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Unformatted text preview: he initiative was
motivated by two reasons: an emotional attachment of the organization’s participants, and its
feasibility. The attachment was due to the fact that the CEO was able to capture a hidden
wish of the organization’s members and incorporate it into the objective function, which was
deployed into this strategic initiative. The subsequent scratching activity at unit level was
intense, providing ideas and generating the capabilities to put this initiative into practice.
Though induced, this initiative was not imposed. It fitted in with the logic of organizational
members and was proven successful even before it was eventually launched. The
development of this initiative suggests that change can be achieved through induced strategic
initiatives. Successful renewal, involving a new market-product orientation, was done topdown yet was grounded in the organization. The directing role of top management was
crucial in the ‘cascade’ group. It is not that a heroic CEO was essential, but one who was able
to perceive the demands of the social context and enact them. On the one hand, the challenge
was perceived as feasible, and on the other, the initiative was induced and encouraged by top
management. The condition for this to happen seems to be that the CEO’s purpose is clearly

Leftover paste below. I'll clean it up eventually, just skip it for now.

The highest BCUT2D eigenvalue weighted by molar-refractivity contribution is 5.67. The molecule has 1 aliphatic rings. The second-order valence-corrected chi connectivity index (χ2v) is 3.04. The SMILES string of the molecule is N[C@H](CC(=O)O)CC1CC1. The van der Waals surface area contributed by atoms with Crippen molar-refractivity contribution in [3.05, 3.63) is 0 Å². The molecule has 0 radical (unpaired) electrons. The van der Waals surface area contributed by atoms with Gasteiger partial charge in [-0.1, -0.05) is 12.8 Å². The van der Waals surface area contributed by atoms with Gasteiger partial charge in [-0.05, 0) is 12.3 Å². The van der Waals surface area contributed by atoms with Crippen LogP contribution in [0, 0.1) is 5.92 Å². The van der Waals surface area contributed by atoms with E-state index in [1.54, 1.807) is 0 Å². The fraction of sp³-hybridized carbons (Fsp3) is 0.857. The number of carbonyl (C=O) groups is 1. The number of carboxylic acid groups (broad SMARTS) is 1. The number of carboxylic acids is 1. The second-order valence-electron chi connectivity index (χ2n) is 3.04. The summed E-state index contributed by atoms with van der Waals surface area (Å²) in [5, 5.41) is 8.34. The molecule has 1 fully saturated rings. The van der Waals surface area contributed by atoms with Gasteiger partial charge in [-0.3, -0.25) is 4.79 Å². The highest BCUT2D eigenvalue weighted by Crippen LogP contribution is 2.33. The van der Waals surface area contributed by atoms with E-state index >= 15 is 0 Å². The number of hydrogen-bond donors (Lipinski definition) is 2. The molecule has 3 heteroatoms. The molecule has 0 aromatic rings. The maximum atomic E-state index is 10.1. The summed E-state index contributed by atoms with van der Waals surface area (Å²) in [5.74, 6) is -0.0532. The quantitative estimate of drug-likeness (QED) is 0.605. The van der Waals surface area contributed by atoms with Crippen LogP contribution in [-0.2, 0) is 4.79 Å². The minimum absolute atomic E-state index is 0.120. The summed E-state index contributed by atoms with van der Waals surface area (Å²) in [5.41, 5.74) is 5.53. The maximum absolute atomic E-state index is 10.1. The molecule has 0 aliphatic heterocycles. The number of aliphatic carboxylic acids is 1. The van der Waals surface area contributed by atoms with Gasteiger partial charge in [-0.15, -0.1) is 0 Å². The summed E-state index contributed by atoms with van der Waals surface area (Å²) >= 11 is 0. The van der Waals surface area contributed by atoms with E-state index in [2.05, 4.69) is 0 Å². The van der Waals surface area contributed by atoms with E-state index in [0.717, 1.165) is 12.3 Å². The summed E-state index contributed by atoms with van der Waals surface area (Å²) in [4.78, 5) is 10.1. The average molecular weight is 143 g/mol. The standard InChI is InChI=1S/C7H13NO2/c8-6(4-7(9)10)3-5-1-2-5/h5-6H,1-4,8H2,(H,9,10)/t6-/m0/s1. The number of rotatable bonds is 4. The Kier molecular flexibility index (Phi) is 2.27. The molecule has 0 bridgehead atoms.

set forth, is grounded in the organization, and is perceived as feasible.
The initiatives from the ‘spring’ group were delivered by line managers, mostly with
a sense of urgency and in response to market stimuli. Scratching was done either immediately
or once the new initiative was already operating. Although scratching could provide the
rigorous and objective analysis needed for legitimation, it generally lacked strategic fit with
the objective function. This is the case of initiative number nine. With no legitimation, this
project was started as an autonomous response from line managers to a market problem. Due
to external events, the capacity installed to sell travel services to household customers was
used for small enterprise customers. This autonomous initiative was allowed, but not
legitimized. It was seen as useful merely to cope with a passing crisis and meet sales targets,
but there were doubts about its fit with current strategic intent. Although it provided growth,
this was not a market in which the company wanted to grow. Autonomous initiatives like this
may be allowed to go ahead, and yet they may not be allowed to grow if they lack fit with the
objective function. In Burgelman’s (1983b) terms, initiatives such as this were not allowed to
determine the strategic context. The ‘strategic context’ reflects managers’ attempts “to link
autonomous strategic behavior at the product market level into the corporation’s concept of
strategy” (Burgelman, 1983b:66). In this study, the corporate concept of strategy, contained
in the objective function, guides the emergence of strategic initiatives from the bottom level,
thus fostering the generation of initiatives consistent with the objective function.
Although the four conditions, i.e. distinct roles, not playing judge...
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- Spring '14